Phospholipase C zeta undergoes dynamic changes in its pattern of localization in sperm during capacitation and the acrosome reaction.
Young C., Grasa P., Coward K., Davis LC., Parrington J.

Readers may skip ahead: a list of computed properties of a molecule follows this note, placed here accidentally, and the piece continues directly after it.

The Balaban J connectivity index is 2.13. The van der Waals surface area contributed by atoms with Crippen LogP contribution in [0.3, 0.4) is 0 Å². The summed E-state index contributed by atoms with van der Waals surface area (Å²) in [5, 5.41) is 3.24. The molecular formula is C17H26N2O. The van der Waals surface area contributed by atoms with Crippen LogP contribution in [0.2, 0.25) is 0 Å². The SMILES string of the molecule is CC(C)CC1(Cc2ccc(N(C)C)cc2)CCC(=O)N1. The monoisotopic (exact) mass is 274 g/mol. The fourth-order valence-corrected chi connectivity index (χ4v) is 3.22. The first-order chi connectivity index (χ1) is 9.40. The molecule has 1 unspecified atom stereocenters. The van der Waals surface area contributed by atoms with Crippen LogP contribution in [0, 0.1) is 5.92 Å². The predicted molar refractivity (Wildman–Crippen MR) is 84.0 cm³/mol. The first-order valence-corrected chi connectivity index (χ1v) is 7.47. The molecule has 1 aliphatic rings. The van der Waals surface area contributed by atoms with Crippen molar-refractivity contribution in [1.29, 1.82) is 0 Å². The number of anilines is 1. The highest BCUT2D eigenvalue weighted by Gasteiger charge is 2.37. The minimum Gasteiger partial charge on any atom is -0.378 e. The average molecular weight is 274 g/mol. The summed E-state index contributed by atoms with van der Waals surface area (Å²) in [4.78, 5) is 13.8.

OBJECTIVE: To evaluate the localization of phospholipase C zeta (PLC zeta) in non-capacitated, capacitated, and ionophore-treated sperm. DESIGN: Phospholipase C zeta was cloned from the hamster, an important model organism for studying fertilization. Next, we used hamster and mouse models to investigate the localization of PLC zeta in non-capacitated and capacitated sperm and in sperm treated with ionophore to induce the acrosome reaction. SETTING: University laboratory. ANIMAL(S): Male mice and hamsters, 4-6 weeks old. INTERVENTION(S): None. MAIN OUTCOME MEASURE(S): Phospholipase C zeta localization in non-capacitated, capacitated, and ionophore-treated sperm. RESULT(S): Full-length hamster PLC zeta complementary DNA is 1953 base pairs in size, encoding an open reading frame of 651 amino acids, sharing 85% amino acid similarity with the mouse. Phospholipase C zeta was localized in acrosomal and post-acrosomal regions of sperm. The post-acrosomal localization, which became more evident after capacitation and was maintained after ionophore treatment, is in line with PLC zeta being the endogenous agent of egg activation. However, the acrosomal PLC zeta population, which was lost after ionophore treatment, suggests that PLC zeta could have other functions besides egg activation. CONCLUSION(S): Phospholipase C zeta is localized to acrosomal and post-acrosomal regions and undergoes dynamic changes during capacitation and the acrosome reaction, indicating a potential role regulating not only egg activation but other sperm functions.